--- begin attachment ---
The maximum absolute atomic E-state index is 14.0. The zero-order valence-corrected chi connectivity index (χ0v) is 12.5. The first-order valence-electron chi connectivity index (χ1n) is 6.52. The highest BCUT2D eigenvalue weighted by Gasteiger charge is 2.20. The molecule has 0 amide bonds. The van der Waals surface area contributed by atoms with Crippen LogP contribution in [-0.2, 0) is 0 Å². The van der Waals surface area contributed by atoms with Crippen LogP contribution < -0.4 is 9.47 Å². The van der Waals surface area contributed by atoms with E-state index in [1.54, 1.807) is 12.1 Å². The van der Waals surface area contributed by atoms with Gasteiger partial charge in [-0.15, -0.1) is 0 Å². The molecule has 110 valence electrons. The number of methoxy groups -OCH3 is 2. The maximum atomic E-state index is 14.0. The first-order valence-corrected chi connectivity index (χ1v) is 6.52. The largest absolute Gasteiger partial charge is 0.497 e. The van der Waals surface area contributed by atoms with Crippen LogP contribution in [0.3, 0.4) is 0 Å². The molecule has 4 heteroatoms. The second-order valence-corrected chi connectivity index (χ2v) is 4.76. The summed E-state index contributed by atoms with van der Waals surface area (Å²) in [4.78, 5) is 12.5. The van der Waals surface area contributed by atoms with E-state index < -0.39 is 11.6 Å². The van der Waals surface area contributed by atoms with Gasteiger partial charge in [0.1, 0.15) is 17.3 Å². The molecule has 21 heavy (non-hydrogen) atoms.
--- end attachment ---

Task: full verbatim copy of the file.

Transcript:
The maximum absolute atomic E-state index is 14.0. The zero-order valence-corrected chi connectivity index (χ0v) is 12.5. The first-order valence-electron chi connectivity index (χ1n) is 6.52. The highest BCUT2D eigenvalue weighted by Gasteiger charge is 2.20. The molecule has 0 amide bonds. The van der Waals surface area contributed by atoms with Crippen LogP contribution in [-0.2, 0) is 0 Å². The van der Waals surface area contributed by atoms with Crippen LogP contribution < -0.4 is 9.47 Å². The van der Waals surface area contributed by atoms with E-state index in [1.54, 1.807) is 12.1 Å². The van der Waals surface area contributed by atoms with Gasteiger partial charge in [-0.15, -0.1) is 0 Å². The molecule has 110 valence electrons. The number of methoxy groups -OCH3 is 2. The maximum atomic E-state index is 14.0. The first-order valence-corrected chi connectivity index (χ1v) is 6.52. The largest absolute Gasteiger partial charge is 0.497 e. The van der Waals surface area contributed by atoms with Crippen LogP contribution in [0.3, 0.4) is 0 Å². The molecule has 4 heteroatoms. The second-order valence-corrected chi connectivity index (χ2v) is 4.76. The summed E-state index contributed by atoms with van der Waals surface area (Å²) in [4.78, 5) is 12.5. The van der Waals surface area contributed by atoms with E-state index < -0.39 is 11.6 Å². The van der Waals surface area contributed by atoms with Gasteiger partial charge in [0.1, 0.15) is 17.3 Å². The molecule has 21 heavy (non-hydrogen) atoms.